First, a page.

Life Nearly Back to Normal at York, Maine, RV Park
Life is almost back to normal at Flagg’s RV Resort LLC in York, Maine, as seasonal residents return to a changed park.
After controversy and with a related lawsuit now settled, there are an estimated 30 recreational vehicles in the York Beach campground that once held more than 80, seacoast online.com reported.
Yet the start of the summer season has brought a “calm after the storm” response from returning residents interviewed.
“I’m one of the 30 that stayed the course,” said Pat Lee, who is back at Flagg’s with her husband, Jack Lee. “I’m optimistic. I’ve been in the park 50-plus years. Seasons come, seasons go. I think this too shall pass.”
When not at Flagg’s, the Lees are in Palm City, Fla. Pat Lee originally went to Flagg’s with her parents. She and her husband, who have been married for 46 years, carry on the tradition.
“I just like the location,” she said.
Melvin “Bud” and Pamela Riggs of Oklahoma expect to return on June 26. They’ve also spent many summers at Flagg’s.
“We’ve decided it’s the place we want to be and where we will stay,” Bud Riggs said. “We’re looking forward to it. Even though there’s not as many of us there this summer, it’s going to be a closer knit group because there’s less of us.”
Last year, Flagg’s management asked an estimated 10 seasonal residents of the park to remove their recreational vehicles to make way for six park-owned park models. The new models were meant to be rented out for stays shorter than an entire summer season.
One Flagg’s resident interviewed last year said he paid an estimated $5,000 a year to park his RV there, compared to the park models, which rent for an estimated $1,400 a week.
Amid uncertainty over their own futures, many left Flagg’s, moving their RVs to Camp Eaton in York, or further north to a campground in Wells and other areas.
Code Enforcement Officer Ben McDougal had objected to the new park models and ordered them removed. He said the units did not fit the town’s definition of recreational vehicles and likened them to manufactured housing, which is not allowed in the park under town ordinance.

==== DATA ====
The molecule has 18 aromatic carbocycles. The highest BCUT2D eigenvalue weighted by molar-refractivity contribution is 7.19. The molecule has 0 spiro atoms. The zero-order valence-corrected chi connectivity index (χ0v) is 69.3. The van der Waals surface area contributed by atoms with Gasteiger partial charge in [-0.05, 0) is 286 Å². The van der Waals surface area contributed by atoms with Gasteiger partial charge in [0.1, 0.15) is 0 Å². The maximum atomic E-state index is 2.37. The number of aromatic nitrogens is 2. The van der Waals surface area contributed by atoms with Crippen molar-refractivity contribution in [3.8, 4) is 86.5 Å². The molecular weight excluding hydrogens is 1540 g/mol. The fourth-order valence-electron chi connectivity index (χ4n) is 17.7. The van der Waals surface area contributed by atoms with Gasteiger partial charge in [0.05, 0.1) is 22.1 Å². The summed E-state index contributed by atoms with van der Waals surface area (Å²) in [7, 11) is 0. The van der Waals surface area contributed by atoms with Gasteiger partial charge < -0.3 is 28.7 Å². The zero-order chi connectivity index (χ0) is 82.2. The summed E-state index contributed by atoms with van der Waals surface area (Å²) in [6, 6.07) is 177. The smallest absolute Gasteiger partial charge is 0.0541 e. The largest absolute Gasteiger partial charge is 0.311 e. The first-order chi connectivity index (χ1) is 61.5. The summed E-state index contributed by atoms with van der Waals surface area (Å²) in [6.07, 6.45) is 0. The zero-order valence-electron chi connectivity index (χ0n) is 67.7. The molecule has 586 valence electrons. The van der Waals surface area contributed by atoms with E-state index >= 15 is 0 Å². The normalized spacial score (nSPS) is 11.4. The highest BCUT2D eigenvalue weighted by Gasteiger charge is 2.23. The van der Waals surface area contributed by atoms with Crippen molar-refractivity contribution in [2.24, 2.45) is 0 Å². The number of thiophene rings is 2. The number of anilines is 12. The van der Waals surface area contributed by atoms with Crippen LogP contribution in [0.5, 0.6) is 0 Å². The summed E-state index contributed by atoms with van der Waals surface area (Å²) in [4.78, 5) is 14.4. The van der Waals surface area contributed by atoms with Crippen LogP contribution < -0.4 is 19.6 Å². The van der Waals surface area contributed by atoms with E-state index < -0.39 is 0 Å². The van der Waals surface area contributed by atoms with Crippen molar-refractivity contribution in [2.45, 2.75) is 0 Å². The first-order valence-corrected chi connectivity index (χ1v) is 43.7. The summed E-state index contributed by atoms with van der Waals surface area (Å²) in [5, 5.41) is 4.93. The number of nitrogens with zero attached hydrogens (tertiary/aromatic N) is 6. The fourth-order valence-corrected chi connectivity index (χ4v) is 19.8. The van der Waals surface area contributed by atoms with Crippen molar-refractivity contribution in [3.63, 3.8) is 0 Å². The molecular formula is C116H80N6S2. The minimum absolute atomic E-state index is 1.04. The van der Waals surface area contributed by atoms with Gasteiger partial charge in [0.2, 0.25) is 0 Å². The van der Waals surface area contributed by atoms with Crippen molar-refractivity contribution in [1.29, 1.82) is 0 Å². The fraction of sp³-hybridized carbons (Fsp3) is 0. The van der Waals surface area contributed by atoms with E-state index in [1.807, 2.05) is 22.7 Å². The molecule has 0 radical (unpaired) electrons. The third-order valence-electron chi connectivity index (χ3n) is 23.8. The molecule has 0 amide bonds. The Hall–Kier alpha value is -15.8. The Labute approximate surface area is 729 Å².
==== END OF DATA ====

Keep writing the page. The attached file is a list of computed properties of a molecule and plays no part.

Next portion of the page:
Flagg’s appealed the order to the town’s Appeals Board, and when it lost its case there, filed a lawsuit against McDougal and the town in York County Superior Court.
This spring, both sides came to an agreement that ended litigation. Flagg’s removed the six units, replacing them with smaller park models that fit the town’s definition of a recreational vehicle, according to Robert Moser, who heads Flagg’s.
The new, 8-foot-wide park models were not yet set up for occupancy as of Monday (June 11), according to Moser.
The court agreement allows Flagg’s to have RVs that do not to exceed 8 1/2 feet in width in travel mode. The wheels need to stay on the RVs, and they need to be capable of being transported without the assistance of a commercial truck, according to the consent judgment.
Flagg’s is able to attach a “Florida room” or “add-a-room” to the new units.
The company has yet to decide whether to bring in more park-owned units, or open the park to more seasonal recreational vehicles to fill the vacant sites, Moser said.
“There’s still a large group of seasonal residents in the park,” Moser said on June 6. “Obviously we wanted to work everything out with the town. We haven’t finalized a plan. We’re trying to be good neighbors.”
McDougal said Friday he had yet to inspect the new units to make sure they fit the standards of the order, but would be doing so soon.
York’s case was precedent-setting, according to McDougal. Last year he fielded numerous phone calls from officials in other towns who wanted to know how York handled the issue.
Moser had originally argued that the park models he moved into the park last year were accepted industry-wide. He runs Morgan RV Resorts LLC in Saratoga Springs, N.Y., which owns numerous RV parks nationwide, including Flagg’s RV Resort.
Bill Garpow, executive director of the Recreational Park Trailer Industry Association (RPTIA), said last year that park-owned RVs are the trend as they generate more revenue than the rental income from seasonal trailers that are privately owned.